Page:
Scientists call the sun-influenced region of space the heliosphere – but without an interstellar probe, they don’t know much about its shape

The sun warms the earth, making it habitable for people and animals. But that’s not all, and it affects a much larger area of ​​space. The heliosphere, the region of space influenced by the sun, is more than a hundred times greater than the distance from the sun to the Earth.

The sun is a star that continuously emits a steady stream of plasma – high-energy ionized gas – called the solar wind. In addition to the constant solar wind, the Sun also occasionally emits bursts of plasma called coronal mass ejections, which can contribute to the aurora, and bursts of light and energy called flares.

The plasma coming from the sun expands through space, along with the sun’s magnetic field. Together they form the heliosphere within the surrounding local interstellar medium – the plasma, neutral particles and dust that fill the space between stars and their respective astrospheres. Heliophysicists like me want to understand the heliosphere and how it interacts with the interstellar medium.

The eight known planets in the solar system, the asteroid belt between Mars and Jupiter, and the Kuiper Belt – the band of celestial bodies beyond Neptune that includes the asteroid Pluto – are all in the heliosphere. The heliosphere is so large that objects in the Kuiper Belt orbit closer to the Sun than to the nearest boundary of the heliosphere.

Een artistieke weergave van de heliosfeer en zijn plaats in het lokale interstellaire medium en in het Melkwegstelsel.  Een interstellaire sonde zou verder kunnen reizen dan enig ander ruimtevaartuig en wetenschappers kunnen helpen onze heliosfeer – de invloed van de zon in de ruimte – van buitenaf goed te bekijken.  <a href=JHU/APL” data-src=”–/YXBwaWQ9aGlnaGxhbmRlcjt3PTk2MDtoPTUzOQ–/ 52018858dcc65ffc047187a”/>

Protection of the heliosphere

As distant stars explode, they emit large amounts of radiation into interstellar space in the form of high-energy particles known as cosmic rays. These cosmic rays can be dangerous to living organisms and can damage electronic devices and spacecraft.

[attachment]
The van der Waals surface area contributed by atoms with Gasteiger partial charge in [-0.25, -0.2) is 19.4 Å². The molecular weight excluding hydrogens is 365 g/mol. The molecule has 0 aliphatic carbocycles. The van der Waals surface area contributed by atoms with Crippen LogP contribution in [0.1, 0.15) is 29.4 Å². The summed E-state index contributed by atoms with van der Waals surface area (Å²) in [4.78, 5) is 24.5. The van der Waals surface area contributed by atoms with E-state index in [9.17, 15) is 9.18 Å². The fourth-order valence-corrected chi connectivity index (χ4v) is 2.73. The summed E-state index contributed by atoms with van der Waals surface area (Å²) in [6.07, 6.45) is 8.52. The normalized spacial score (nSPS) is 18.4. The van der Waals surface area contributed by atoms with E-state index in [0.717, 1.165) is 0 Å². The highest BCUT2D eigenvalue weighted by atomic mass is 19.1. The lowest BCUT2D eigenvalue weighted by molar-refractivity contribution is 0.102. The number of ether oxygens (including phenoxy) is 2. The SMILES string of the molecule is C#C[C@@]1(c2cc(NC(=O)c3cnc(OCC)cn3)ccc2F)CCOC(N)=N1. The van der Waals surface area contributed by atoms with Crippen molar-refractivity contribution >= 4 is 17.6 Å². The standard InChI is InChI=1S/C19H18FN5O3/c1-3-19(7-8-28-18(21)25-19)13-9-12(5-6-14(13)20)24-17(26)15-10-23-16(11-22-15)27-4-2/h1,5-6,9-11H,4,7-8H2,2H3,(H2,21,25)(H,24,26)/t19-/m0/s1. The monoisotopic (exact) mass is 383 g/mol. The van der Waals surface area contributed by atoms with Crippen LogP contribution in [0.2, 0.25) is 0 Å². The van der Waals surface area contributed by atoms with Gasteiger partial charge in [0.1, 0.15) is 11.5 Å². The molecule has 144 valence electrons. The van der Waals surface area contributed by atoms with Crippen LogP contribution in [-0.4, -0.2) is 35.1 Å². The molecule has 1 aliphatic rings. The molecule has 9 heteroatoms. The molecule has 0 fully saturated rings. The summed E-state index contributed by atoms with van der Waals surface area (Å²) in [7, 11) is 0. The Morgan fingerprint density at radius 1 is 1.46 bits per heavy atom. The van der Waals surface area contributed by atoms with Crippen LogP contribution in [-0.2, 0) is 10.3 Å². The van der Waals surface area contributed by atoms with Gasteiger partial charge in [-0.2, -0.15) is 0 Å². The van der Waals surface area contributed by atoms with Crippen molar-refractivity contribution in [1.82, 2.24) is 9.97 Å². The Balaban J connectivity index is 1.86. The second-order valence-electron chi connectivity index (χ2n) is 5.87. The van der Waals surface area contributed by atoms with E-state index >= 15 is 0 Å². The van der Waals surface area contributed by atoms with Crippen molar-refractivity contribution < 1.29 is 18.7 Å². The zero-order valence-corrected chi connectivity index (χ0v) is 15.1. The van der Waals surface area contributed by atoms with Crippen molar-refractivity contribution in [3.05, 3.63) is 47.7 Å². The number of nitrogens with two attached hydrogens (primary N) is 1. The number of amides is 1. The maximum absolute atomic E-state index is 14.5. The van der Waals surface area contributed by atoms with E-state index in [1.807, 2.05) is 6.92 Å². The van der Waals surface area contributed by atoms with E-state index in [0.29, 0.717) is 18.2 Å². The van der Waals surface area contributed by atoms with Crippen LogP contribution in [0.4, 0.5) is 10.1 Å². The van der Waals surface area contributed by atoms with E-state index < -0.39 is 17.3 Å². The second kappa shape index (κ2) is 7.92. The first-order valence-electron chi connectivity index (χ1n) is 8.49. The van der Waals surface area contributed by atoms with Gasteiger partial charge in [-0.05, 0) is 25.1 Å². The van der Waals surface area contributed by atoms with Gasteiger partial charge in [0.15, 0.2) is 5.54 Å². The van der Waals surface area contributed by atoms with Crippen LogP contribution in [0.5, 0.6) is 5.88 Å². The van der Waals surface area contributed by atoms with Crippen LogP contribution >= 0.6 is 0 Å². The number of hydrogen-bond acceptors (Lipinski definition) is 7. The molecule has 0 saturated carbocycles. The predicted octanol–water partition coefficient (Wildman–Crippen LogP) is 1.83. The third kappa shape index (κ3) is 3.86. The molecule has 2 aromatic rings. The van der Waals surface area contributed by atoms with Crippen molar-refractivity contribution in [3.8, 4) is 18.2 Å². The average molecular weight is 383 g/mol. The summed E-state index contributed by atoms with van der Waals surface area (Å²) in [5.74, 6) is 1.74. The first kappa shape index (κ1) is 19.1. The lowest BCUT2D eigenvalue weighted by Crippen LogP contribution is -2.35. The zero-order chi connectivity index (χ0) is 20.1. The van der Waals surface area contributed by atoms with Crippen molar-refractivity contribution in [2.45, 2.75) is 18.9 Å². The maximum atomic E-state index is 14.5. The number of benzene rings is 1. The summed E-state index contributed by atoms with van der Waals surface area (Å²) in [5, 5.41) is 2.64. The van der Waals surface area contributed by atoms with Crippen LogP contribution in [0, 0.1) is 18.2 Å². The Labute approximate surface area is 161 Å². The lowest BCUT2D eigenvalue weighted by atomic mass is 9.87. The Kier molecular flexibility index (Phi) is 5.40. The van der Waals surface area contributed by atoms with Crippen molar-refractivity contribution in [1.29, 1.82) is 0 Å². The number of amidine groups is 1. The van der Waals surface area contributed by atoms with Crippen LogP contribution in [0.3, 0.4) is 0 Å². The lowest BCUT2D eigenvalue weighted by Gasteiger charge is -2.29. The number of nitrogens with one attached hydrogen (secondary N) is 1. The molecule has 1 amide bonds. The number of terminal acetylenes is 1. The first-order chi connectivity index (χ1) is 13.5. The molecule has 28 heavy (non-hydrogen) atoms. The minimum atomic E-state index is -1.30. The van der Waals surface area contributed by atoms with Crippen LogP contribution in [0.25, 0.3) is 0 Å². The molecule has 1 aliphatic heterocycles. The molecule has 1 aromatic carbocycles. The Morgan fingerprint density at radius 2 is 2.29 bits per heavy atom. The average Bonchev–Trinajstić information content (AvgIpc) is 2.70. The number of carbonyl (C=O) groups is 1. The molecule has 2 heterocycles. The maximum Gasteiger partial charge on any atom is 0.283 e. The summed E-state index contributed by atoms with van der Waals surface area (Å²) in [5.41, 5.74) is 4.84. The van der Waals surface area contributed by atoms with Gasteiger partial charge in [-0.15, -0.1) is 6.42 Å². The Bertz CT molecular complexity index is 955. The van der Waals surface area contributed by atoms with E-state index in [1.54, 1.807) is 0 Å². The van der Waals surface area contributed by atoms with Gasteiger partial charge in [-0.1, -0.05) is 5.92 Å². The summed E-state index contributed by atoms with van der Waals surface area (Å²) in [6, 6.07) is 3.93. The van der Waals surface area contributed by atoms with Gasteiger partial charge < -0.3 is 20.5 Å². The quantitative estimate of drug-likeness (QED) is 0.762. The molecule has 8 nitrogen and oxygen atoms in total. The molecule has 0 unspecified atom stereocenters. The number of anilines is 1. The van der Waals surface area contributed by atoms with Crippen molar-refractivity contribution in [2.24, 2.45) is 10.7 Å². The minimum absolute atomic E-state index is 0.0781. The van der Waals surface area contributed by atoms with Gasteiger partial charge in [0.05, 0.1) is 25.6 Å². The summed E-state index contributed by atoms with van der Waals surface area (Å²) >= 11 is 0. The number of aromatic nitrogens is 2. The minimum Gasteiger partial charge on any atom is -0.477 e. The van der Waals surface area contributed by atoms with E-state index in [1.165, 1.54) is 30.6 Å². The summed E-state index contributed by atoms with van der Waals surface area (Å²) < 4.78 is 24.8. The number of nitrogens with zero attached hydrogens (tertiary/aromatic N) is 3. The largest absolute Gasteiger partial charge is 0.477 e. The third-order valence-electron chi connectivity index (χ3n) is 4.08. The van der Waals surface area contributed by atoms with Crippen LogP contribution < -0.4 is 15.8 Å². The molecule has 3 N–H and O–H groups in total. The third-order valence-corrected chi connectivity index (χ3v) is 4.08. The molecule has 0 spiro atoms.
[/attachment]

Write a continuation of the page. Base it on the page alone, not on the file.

Earth’s atmosphere protects life on Earth from the effects of cosmic rays, but even before that, the heliosphere itself acts as a cosmic shield against most interstellar radiation.

In addition to cosmic rays, neutral particles and dust flow steadily into the heliosphere from the local interstellar medium. These particles can affect the space around Earth and can even change the way the solar wind reaches Earth.

Supernovae and the interstellar medium may also have influenced the origins of life and the evolution of humans on Earth. Some researchers predict that millions of years ago the heliosphere came into contact with a cold, dense cloud of particles in the interstellar medium, causing the heliosphere to shrink, exposing Earth to the local interstellar medium.

An unknown shape

But scientists don’t really know what the shape of the heliosphere is. Models range in shape from spherical to comet-like to croissant-shaped. These predictions range in magnitude from hundreds to thousands of times the distance from the Sun to Earth.

However, scientists have defined the direction in which the sun moves as the ‘nose’ direction and the opposite direction as the ‘tail’ direction. The nose direction should have the shortest distance to the heliopause – the boundary between the heliosphere and the local interstellar medium.

No probe has ever been able to get a good look at the heliosphere from the outside or properly sample the local interstellar medium. This could allow scientists to learn more about the shape of the heliosphere and its interaction with the local interstellar medium, the space environment outside the heliosphere.

Crossing the heliopause with Voyager

In 1977, NASA launched the Voyager mission: the two spacecraft flew past Jupiter, Saturn, Uranus and Neptune in the outer solar system. Scientists have determined that after observing these gas giants, the probes separately crossed the heliopause and interstellar space in 2012 and 2018, respectively.